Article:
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The Mocktail Revolution is Growing as More Restaurants Adopt Booze-Free Libations

Virgin drinks are growing up.

The mocktail a word born from smashing together "mock" plus "cocktail"has come a long way from sweet grenadine Shirley Temples and frozen piña coladas (hold the booze please). Ordering soda at a restaurant no longer means a choice between Sprite and Coke—bartenders now offer vinegary shrubs, housemade concoctions like cucumber lemonade, and more. While eateries like Thomas Keller’s Per Se in New York has offered non-alcoholic beverage pairings for over a decade, now the rest of the country is catching on.

"What we’re finding is the mocktail revolution is just behind the cocktail revolution," says Brian Van Flandern, president and master mixologist for Creative Cocktail Consultants, which builds cocktail lists for high-volume establishments in the United States and abroad. Van Flandern adds that not only is he seeing farm-to-table ingredients in non-alcoholic beverages, but also tinctures and minute drops of bitters. This attention to detail creates balance and cuts down on the saccharine sweetness that has plagued the mocktail for so long.

Yet, much like the rainbow of cocktails, there’s now a range of beverages created for those who want to drink less (or not at all). California’s newly minted Love & Salt restaurant in Manhattan Beach offers three mocktails. The beverages use ingredients like sage, almond syrup, jalapeño, and seedless white grapes to create drinks that are just as good without alcohol as with. "In some ways [mocktails] take more development than an alcoholic drink," says owner Sylvie Gabriele. "Alcohol by nature has body and kick and we had to really develop those flavor profiles to produce a full experience."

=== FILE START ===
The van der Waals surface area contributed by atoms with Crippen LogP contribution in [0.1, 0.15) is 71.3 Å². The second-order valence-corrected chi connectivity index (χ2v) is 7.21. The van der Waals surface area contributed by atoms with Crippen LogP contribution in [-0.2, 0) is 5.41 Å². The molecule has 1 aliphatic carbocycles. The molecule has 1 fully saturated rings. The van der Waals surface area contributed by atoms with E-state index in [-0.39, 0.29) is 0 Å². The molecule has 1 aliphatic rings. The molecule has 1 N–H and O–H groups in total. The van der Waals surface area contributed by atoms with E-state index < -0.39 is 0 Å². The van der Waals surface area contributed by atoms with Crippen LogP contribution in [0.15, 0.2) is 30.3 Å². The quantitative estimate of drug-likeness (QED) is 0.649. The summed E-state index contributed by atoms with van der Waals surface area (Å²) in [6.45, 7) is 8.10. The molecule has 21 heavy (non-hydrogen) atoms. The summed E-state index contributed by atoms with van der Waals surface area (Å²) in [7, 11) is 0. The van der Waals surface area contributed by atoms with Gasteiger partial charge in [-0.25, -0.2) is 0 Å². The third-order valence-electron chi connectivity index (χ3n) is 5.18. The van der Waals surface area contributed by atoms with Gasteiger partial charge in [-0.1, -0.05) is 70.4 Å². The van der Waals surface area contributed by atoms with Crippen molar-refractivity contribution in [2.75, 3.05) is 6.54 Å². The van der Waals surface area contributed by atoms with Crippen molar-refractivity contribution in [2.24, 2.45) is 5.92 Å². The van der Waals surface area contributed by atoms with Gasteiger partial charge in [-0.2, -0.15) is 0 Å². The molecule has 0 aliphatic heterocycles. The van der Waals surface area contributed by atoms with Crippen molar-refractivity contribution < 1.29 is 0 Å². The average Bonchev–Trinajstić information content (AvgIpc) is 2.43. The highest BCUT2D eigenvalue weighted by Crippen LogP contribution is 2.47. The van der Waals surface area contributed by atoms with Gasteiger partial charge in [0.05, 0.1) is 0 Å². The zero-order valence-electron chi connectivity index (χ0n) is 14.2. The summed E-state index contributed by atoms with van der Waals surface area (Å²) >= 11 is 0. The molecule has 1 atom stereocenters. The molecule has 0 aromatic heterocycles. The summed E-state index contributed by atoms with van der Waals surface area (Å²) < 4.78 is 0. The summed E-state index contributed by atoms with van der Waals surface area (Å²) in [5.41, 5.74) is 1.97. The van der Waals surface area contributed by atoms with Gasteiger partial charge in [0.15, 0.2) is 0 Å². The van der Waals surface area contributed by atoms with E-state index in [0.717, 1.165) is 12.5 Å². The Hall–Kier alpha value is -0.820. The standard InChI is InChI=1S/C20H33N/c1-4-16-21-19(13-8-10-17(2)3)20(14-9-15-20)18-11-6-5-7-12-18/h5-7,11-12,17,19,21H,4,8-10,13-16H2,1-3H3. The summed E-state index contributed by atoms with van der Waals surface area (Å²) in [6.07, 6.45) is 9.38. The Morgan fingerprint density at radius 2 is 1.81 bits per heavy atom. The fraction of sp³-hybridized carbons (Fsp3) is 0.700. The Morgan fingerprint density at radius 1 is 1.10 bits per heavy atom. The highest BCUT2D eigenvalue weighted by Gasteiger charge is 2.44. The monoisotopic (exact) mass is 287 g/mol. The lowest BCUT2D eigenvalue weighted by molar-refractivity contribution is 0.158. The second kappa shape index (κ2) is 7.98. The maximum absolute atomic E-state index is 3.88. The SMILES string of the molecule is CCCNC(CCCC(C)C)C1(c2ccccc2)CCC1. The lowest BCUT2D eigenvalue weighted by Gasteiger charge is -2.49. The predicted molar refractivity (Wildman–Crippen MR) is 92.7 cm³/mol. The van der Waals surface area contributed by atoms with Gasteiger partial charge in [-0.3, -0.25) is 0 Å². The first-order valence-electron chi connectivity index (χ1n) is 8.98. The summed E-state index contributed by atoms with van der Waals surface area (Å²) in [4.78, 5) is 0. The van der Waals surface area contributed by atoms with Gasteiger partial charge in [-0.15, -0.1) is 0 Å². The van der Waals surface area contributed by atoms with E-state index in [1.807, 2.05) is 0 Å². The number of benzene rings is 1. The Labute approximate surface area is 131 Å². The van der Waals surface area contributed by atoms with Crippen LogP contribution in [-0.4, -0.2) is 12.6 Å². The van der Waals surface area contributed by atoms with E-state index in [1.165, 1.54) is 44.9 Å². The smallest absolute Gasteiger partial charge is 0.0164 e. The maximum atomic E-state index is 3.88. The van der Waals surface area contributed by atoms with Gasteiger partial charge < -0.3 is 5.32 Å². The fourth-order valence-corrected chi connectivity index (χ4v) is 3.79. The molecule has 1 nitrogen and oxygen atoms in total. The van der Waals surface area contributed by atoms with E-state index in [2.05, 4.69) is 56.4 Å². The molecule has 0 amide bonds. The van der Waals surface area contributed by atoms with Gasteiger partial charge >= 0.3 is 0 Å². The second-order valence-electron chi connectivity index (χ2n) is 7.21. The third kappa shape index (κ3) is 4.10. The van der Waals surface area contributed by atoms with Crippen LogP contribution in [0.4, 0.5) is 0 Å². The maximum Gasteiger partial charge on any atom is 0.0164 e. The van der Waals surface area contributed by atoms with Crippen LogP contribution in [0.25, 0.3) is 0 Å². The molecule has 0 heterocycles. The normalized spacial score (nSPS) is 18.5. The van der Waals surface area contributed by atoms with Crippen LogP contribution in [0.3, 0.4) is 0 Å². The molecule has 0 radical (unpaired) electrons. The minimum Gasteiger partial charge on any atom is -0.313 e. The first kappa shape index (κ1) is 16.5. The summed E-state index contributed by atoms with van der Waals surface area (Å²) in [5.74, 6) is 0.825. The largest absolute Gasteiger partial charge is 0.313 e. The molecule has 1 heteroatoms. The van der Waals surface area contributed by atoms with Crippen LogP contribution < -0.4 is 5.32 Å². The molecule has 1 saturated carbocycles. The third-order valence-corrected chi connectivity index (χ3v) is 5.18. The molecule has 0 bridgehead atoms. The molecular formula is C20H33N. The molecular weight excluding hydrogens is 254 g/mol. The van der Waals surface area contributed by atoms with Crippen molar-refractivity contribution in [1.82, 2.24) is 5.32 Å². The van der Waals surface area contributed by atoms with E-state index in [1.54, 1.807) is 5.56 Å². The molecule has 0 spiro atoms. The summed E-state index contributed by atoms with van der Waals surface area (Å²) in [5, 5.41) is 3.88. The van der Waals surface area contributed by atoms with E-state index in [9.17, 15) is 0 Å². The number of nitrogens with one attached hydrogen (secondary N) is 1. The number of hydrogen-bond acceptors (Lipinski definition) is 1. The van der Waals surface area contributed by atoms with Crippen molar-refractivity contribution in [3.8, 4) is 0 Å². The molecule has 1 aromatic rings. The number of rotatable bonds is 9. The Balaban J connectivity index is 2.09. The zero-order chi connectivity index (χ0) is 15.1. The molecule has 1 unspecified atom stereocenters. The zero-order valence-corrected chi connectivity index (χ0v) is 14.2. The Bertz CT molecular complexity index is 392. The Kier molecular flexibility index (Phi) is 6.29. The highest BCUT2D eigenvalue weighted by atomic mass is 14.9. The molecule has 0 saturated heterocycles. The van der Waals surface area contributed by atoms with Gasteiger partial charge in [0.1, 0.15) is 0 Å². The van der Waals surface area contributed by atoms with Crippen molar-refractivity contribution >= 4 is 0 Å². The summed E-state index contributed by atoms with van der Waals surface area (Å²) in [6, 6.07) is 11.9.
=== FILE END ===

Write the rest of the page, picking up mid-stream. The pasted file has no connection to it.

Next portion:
Love & Salt's Strawberry Fields mocktail. Photo by Love & Salt.

... this new attention to mocktails is allowing bartenders to experiment with ingredients that would have been off-limits before.

In another take on mocktails, New York City’s tasting menu-only restaurant Atera recently launched their Temperance Pairing program—a series of virgin libations based on classic cocktails. New executive chef Ronny Emborg came up with the idea, which was inspired by the common Danish tradition of pairing juices with meals. Atera’s bar director Nick Duble says that rather than use juices, they decided to approach non-alcoholic pairings "with the history of American cocktail culture in mind." The result is a rather impressive recreation of boozy beverages like the Negroni, Champagne, and glass of Côte de Beaune. Whether diners ask for an alcoholic or temperance pairing, they get the same dinner menu. And like any good beverage pairing, the Atera team designed each drink—wine, cocktail and mocktail—to draw out key flavors in the dish with which its paired. Take, for example, their celery apple fizz with seaweed. "The courses this goes with are very flavorful dishes that are packed with umami," Duble says, adding that the seaweed in the beverage is key to giving it a backbone that can stand up to the food. If a diner were to select alcohol for the same course, he or she would drink a glass of sherry—its slight oxidation mimics that same umami taste.